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Movies Review

Mamma Mia!

By
Mamma Mia!
Director: Phyllida Lloyd
Screenwriters: Catherine Johnson
Starring: Meryl Streep, Amanda Seyfried, Pierce Brosnan, Colin Firth, Stellan Skarsgard, Julie Walters, Christine Baranski, Dominic Cooper
Running Time: 98mins
Certificate: PG

Stage musicals tend to divide people in to two clear camps. For some, the sudden bursts of song, jazz hands and pinned-back smiles are a little too much to take, but for others, they are simple, joyous escapism. Mamma Mia!, the big screen adaptation of the West End Abba musical, will divide people in a similar manner.

The plot, which is thinner than a size-zero supermodel on the Atkins diet, takes place on the "magical" Greek island Kalokairi, where Donna (Streep) and her daughter Sophie (Amanda Seyfried) run their own hotel. Sophie, who is about to marry her dreamboat lover Sky (Cooper), decides to find out who her real father is by inviting the three men that her mother slept with 20 years ago to her wedding.

Not wanting to upset her mum, Sophie tries to keep their visit a secret, in the hope she can work out which is her real dad before the ceremony. The three men, businessman Sam (Brosnan), adventurer Bill (Skarsgard) and banker Harry (Firth), return to the island and soon bump into Donna and begin to relive their old romances. Unaware that the men have been brought to the island by Sophie, Donna hides her feelings for her old flames and attempts to get the men off the island before the wedding.

Within this vague excuse for a plot there are also the ongoing antics of Donna's best friends and former bandmates Rosie (Walters) and Tanya (Baranski). The duo become embroiled in their own romantic subplots, while also attending to Donna's troubles and relationship woes.

While the story may sound faintly ridiculous, it's nothing in comparison to the high-camp song and dance routines that arrive every two or three minutes in the movie. With all the cast members throwing themselves into the Abba karaoke with gusto, not even Victor Meldrew at his grumpiest would be able to stop himself cracking a smile. Credit must go to the cast because on paper it sounds like an awful idea, but in practice it's charming and endearing.

The script handily twists every couple of minutes so that the film can shoe-horn 22 hits from the Swedish pop maestros within the hour-and-a-half running time. Highlights include the gloriously daft 'Money, Money, Money', which arrives abruptly when we're told that Donna's hotel is struggling for cash, and a hilarious version of 'Does Your Mother Know' from Baranski that features around 50 toned-up topless blokes cavorting around a beach in scenes akin to Elton John's 'I'm Still Standing' video from 1983.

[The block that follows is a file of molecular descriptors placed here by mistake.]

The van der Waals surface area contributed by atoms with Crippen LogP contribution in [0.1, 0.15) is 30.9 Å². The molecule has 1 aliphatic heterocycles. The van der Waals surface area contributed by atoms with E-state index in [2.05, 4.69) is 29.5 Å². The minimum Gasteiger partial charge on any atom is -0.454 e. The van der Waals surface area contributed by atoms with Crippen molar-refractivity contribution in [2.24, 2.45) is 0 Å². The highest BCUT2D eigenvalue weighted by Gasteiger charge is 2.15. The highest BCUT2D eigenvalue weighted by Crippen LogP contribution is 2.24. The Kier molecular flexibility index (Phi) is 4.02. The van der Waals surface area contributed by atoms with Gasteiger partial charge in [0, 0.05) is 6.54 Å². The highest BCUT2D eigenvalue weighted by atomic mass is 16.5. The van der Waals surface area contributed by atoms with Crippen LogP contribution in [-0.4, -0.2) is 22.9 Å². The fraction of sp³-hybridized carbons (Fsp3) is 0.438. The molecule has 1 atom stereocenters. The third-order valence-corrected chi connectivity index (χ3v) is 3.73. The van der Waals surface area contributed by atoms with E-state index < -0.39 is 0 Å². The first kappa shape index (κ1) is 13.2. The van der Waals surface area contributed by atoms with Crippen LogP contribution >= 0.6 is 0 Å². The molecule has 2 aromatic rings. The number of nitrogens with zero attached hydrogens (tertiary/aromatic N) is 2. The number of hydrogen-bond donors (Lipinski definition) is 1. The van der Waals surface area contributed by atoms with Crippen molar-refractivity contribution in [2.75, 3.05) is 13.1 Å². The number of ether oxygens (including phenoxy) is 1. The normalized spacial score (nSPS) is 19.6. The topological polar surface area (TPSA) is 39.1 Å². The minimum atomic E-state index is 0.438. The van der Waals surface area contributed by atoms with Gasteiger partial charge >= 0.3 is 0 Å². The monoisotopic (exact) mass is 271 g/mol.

If Brosnan was concerned that he may still be typecast as James Bond, he well and truly destroys any lingering memories of his gun totin' days as 007 with a hilarious over-the-top 'SOS'. Elsewhere, Walters is her usual loveable self and Firth wheels out his bumbling, posho-bloke routine for another outing.

1995's Muriel's Wedding, which was also centered around Abba's hits, may have been a superior movie, but Mamma Mia! succeeds in its central aim: proving that Benny and Bjorn made some of the finest pop songs in living memory. Not many acts could pack out a whole movie with sing-a-longs, while the innocence of their music is a refreshing alternative to the highly-sexualized, over-produced music of today.

If you're the sort of person that cringes every time someone bursts into song in a film or if you reckon Abba's back catalogue should be confined to wedding discos and hen nights then you're best steering clear. However, anybody who has secretly bopped around to ABBA Gold, will love this movie from start to finish. It's unadulterated trashy fun, which looks destined for the sort of cult status granted to the likes of Dirty Dancing and Flashdance.

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